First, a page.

While Giuliani’s fixation on Ukraine dates back to 2017 and he spent the spring of 2018 using Spygate talking points to discredit the former FBI director Robert Mueller’s probe, he didn’t really start his anti-Ukraine social media campaign until March 22 of this year — the day Mueller submitted his report on Russian interference in the 2016 election to Attorney General Bill Barr. Giuliani most likely resurrected it as a tool to disparage Mueller’s resulting report. This time, he began to focus heavily on a Ukrainian connection.
“Pay attention to [Dan Bongino] for an analysis of some real collusion between Hillary, Kerry and Biden people colluding with Ukrainian operatives to make money and affect 2016 election,” Giuliani tweeted.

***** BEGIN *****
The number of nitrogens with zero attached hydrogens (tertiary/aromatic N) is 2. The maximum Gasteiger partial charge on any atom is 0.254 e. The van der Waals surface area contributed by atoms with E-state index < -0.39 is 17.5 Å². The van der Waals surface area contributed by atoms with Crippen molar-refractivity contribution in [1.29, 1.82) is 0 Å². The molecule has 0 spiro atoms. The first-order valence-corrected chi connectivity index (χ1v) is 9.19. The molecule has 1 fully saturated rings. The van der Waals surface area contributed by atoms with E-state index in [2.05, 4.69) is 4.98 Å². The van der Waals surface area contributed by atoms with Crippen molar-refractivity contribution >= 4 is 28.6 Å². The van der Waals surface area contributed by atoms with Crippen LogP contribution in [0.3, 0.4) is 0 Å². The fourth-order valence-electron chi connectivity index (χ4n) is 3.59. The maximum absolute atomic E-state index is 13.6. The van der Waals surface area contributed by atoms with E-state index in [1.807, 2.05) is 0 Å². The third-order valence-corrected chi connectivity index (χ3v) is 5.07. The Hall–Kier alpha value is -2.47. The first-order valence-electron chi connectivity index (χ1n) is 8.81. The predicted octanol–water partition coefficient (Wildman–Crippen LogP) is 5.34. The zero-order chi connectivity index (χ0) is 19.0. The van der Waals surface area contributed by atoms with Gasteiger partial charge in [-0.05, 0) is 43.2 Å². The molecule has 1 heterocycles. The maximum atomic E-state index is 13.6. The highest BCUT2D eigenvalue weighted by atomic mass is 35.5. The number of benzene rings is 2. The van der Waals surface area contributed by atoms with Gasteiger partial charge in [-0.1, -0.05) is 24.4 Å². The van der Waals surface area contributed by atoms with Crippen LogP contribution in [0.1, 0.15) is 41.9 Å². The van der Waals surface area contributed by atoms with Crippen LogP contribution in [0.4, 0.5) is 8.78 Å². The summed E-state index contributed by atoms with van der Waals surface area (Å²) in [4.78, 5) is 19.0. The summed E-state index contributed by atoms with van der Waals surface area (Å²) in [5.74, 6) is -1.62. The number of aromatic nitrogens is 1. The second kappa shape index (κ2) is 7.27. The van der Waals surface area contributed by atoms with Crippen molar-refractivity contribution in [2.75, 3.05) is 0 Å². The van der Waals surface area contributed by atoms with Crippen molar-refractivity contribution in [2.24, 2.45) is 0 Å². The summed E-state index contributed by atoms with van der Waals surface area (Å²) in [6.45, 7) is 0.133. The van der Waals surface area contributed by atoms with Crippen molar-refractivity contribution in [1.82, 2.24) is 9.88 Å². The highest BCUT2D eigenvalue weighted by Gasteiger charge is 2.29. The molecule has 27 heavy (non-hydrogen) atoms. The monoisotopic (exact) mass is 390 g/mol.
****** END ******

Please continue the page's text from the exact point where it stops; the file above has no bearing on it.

Bongino, a far-right radio host and former secret service agent, made a name for himself as a conservative commentator around Spygate. He wrote a book about the conspiracy in October 2018 and has made it the focus of his website, podcast, and Twitter account. In September 2018, Matt Palumbo, a writer who works with Bongino, created a Spygate “character” chart, which spread across Reddit and 4chan.
About a week after he name-dropped Bongino, Giuliani shared an article on Twitter from Fox News contributor Sara Carter. It was an aggregation of an opinion piece written by the Hill’s John Solomon, which has gone on to shape much of the conservative news coverage — and rattled his now-former colleagues. The Hill piece centered around allegations made by Kostiantyn Kulyk, the deputy head of Ukraine’s prosecutor general’s International Legal Cooperation Department, that claimed Ukrainian law enforcement had evidence that Democrats attempted to interfere in the 2016 election. Kulyk’s allegations, collected in a seven-page dossier, ricocheted across US media and together with lines from interviews by Ukraine’s then–prosecutor general, Yuriy Lutsenko, a bedrock of the Spygate conspiracy began to take shape.